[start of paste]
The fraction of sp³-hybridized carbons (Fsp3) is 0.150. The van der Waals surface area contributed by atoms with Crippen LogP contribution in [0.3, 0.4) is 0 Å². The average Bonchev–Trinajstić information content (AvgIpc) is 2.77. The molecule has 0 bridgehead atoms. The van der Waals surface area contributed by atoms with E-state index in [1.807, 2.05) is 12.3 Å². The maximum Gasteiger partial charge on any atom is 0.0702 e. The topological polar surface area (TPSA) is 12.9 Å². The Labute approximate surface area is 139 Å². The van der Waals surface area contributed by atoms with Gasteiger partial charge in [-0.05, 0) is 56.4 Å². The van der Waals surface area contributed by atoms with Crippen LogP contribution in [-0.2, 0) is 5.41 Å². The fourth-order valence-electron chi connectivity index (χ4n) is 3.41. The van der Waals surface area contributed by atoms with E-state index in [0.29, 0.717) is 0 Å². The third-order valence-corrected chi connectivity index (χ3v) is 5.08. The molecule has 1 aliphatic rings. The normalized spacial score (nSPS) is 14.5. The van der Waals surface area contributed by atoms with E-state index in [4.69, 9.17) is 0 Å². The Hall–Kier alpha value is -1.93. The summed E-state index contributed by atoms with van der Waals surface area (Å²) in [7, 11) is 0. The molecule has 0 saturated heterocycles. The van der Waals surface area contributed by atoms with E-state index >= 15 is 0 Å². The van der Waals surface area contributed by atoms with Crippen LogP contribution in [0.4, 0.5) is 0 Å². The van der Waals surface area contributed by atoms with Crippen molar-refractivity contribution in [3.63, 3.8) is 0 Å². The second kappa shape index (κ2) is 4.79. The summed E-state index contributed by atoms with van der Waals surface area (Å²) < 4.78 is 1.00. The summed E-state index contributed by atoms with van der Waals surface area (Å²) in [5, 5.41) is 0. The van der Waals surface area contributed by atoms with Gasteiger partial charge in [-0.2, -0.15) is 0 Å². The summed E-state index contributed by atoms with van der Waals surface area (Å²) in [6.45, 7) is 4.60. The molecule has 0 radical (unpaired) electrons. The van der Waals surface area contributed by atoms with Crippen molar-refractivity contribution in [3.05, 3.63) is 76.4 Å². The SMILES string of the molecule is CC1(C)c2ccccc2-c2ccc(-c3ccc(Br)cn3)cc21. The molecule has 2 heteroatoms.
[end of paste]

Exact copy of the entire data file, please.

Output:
The fraction of sp³-hybridized carbons (Fsp3) is 0.150. The van der Waals surface area contributed by atoms with Crippen LogP contribution in [0.3, 0.4) is 0 Å². The average Bonchev–Trinajstić information content (AvgIpc) is 2.77. The molecule has 0 bridgehead atoms. The van der Waals surface area contributed by atoms with E-state index in [1.807, 2.05) is 12.3 Å². The maximum Gasteiger partial charge on any atom is 0.0702 e. The topological polar surface area (TPSA) is 12.9 Å². The Labute approximate surface area is 139 Å². The van der Waals surface area contributed by atoms with Gasteiger partial charge in [-0.05, 0) is 56.4 Å². The van der Waals surface area contributed by atoms with Crippen LogP contribution in [-0.2, 0) is 5.41 Å². The fourth-order valence-electron chi connectivity index (χ4n) is 3.41. The van der Waals surface area contributed by atoms with E-state index in [0.29, 0.717) is 0 Å². The third-order valence-corrected chi connectivity index (χ3v) is 5.08. The molecule has 1 aliphatic rings. The normalized spacial score (nSPS) is 14.5. The van der Waals surface area contributed by atoms with E-state index in [4.69, 9.17) is 0 Å². The Hall–Kier alpha value is -1.93. The summed E-state index contributed by atoms with van der Waals surface area (Å²) in [7, 11) is 0. The molecule has 0 saturated heterocycles. The van der Waals surface area contributed by atoms with E-state index >= 15 is 0 Å². The van der Waals surface area contributed by atoms with Crippen LogP contribution in [0.4, 0.5) is 0 Å². The van der Waals surface area contributed by atoms with Crippen molar-refractivity contribution in [3.63, 3.8) is 0 Å². The second kappa shape index (κ2) is 4.79. The summed E-state index contributed by atoms with van der Waals surface area (Å²) < 4.78 is 1.00. The summed E-state index contributed by atoms with van der Waals surface area (Å²) in [5, 5.41) is 0. The van der Waals surface area contributed by atoms with Gasteiger partial charge in [-0.2, -0.15) is 0 Å². The summed E-state index contributed by atoms with van der Waals surface area (Å²) in [6.45, 7) is 4.60. The molecule has 0 radical (unpaired) electrons. The van der Waals surface area contributed by atoms with Crippen molar-refractivity contribution in [3.05, 3.63) is 76.4 Å². The SMILES string of the molecule is CC1(C)c2ccccc2-c2ccc(-c3ccc(Br)cn3)cc21. The molecule has 2 heteroatoms.